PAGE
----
In her keynote presentation at Berlin's transmediale last weekend, Lisa Nakamura noted how many speakers had quoted poet, feminist and civil rights activist, Audre Lorde, during the first three days of the festival. With a theme this year of 'face value', the art and media conference's programme of talks, screenings, performances and exhibitions interrogated the image of finance, scraping at the surface of how capitalism implicates bodies through labour and inequality. It was as much about the value of faces as taking things at face value. Lorde's language of self-care is in itself a political act, insisting on the enduring existence of vulnerable bodies; the burgeoning trend of quoting her poetry indicates the extent to which the egalitarian technological dream has failed. Post-Trump and post-#metoo, where digital culture has both exposed and produced polarizing inequalities, can Lorde's vocabulary of self-preservation help us reconnect with our bodies as a political weapon?
Digital media and race scholar Lisa Nakamura used Lorde to illustrate how closely 1980s 'women of colour feminism' speaks to the current era. WOC feminism shares its roots with the birth of the internet, which Nakamura argues is no coincidence: the utopian promises of both movements have differed in their success levels, yet life remains precarious for women of colour in 2018 both under Trump and on the internet. Nakamura's talk called for a 'speaking back' to the online spectacle of black pain (highlighting Google's VR 'immerse' experiences of a day in the life of their black female employees as a particularly misfired empathy device) – and for a rally against the excluding vocabulary of technologies (such as Nintendo's Game Boy and failed 1990s experiment Virtual Boy – where are the Game Girls?). Taking the internet users who compiled and disseminated a 'Lemonade Syllabus' to enable a wider understanding of Beyoncé's 2016 album as an example, Nakamura proposed that this language could open spaces for the complexities of womanhood to exist online.
Where language took on a poetic role for Nakamura, it performed its incendiary capacities for Nick Thurston's Hate Library (2017), installed in the foyer of Haus der Kulturen der Welt. Produced over several years in collaboration with historian Matthew Feldman, the work reproduces the writing spouted by Europe's far right on online forums, printed as a wallpaper backdrop around a circle of orchestral music stands, upon which rest ring-bound books of further extremist conversations, arranged by country. Printed, bound and poised on a lectern, the work quite literally represents the performance factor of offensive rhetoric, underscoring the humanity behind the online troll and our close proximity to far-right viewpoints. Beyond merely embodying this language, Thurston's installation problematizes our spatial metaphor for the political spectrum, which implies a neutral centre ground that in reality is always shifting in relation to the extremes. Hate Library advocates for an increased literacy to contest the alt-right, yet, in constructing a library-as-artwork, perhaps some of this gets lost in the image-making process.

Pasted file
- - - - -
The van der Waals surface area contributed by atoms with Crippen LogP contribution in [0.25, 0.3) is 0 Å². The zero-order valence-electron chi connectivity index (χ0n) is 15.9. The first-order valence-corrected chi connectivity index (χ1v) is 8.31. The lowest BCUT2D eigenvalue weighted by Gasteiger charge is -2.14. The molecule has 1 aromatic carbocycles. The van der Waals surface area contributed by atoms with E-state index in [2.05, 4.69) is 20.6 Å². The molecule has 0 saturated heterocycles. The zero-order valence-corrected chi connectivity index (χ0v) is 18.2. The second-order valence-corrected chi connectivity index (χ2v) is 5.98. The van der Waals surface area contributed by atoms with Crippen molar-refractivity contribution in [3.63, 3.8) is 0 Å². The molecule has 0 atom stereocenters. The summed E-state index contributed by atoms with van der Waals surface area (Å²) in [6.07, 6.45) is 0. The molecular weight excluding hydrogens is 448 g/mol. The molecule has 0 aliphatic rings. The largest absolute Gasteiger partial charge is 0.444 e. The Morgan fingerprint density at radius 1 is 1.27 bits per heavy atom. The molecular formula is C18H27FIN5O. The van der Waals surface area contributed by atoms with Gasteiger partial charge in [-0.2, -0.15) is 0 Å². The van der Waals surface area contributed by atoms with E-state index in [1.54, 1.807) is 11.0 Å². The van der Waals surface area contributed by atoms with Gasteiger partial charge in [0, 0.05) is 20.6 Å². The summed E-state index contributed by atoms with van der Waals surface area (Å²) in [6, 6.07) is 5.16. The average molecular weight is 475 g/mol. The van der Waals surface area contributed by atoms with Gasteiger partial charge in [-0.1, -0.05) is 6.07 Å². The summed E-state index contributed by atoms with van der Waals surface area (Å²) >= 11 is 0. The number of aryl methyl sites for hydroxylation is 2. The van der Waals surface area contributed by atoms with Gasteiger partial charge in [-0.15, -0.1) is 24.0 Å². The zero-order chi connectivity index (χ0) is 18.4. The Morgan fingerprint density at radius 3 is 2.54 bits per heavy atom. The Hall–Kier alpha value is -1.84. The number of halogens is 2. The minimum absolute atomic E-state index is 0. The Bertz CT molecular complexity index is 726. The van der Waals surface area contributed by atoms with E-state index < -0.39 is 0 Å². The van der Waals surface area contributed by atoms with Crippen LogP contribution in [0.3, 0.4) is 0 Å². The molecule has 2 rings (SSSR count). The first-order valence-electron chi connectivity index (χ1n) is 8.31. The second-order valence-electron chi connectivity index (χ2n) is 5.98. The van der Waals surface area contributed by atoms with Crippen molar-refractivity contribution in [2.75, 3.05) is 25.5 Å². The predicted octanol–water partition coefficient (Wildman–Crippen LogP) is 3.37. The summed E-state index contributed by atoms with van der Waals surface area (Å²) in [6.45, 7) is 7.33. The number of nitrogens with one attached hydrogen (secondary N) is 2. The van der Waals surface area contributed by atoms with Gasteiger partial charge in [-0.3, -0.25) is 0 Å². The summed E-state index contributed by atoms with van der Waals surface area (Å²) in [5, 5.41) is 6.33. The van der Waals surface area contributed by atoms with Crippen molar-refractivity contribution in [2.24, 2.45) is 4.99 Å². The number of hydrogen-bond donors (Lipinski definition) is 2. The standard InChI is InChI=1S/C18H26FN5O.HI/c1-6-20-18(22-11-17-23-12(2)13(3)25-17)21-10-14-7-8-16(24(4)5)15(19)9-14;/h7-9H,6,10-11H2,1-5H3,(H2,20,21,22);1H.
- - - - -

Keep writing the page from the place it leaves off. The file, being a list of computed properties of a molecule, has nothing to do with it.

If a library can be an artwork, can Companies House be used as a gallery? Artist collective Demystification Committee's investigation-from-within of offshore financing structures playfully proposes the business registration service as such. Having registered a company in Brixton, London, the artists then entered the bizarre online forum world where users rate and review offshore proxy agents, eventually ending up with their business spanning three oceans through a number of puppet directors. Presented at transmediale through company certificates, letters, credit cards and the actual product, the Offshore Spring/Summer 2018 collection of 'beachwear', the artists co-opt and thus expose the peculiar vocabulary through which the hidden offshore world operates. Inherently secretive, with the companies' surface 'face value' acting primarily as a shield for its real operations, the most surreal aspect to Offshore Investigation Vehicle is its total legality, as we've seen through the revelations but lack of repercussions following the release of the Panama and Paradise Papers. When uploading their artistic documentation to Companies House's online portal, the registry was perfectly happy with the artists stating they were avoiding tax (not illegal, whereas evading tax is) – their only issue was that the text should be more legible on the page. This process of written correspondence ultimately becomes utterly divorced from the original company directors – the Demystification Committee – before coming full circle, proposing a swimsuited body sunning itself in paradise.
The continued abstraction of the financial world imagines and images it as a world of suited male handshakes, at a far remove from our daily lives. Yet contemporary art sits at the bleeding edge of capitalism, a commodity both complicit and contestable. For a festival dedicated to online culture, transmediale served to remind us of the offline bodies intrinsically bound up in capitalism – through slavery, labour, migration – and demanded that we activate our bodies by speaking up and out in resistance. At points throughout the sprawling programme, an enduring tendency to soundtrack moving image works with automated voices seemed outmoded, a naïve relic of postinternet art. This digital insularity has all too often magnified society's existing inequalities – rather, it is in dialogue with other humans where divisions might be crossed, transcended and broken, in a new politics of care.
Main image: Heather Dewey-Hagborg and Chelsea E. Manning, A Becoming Resemblance, 2018. Courtesy: transmediale, Berlin; photograph: Andreas Hirsch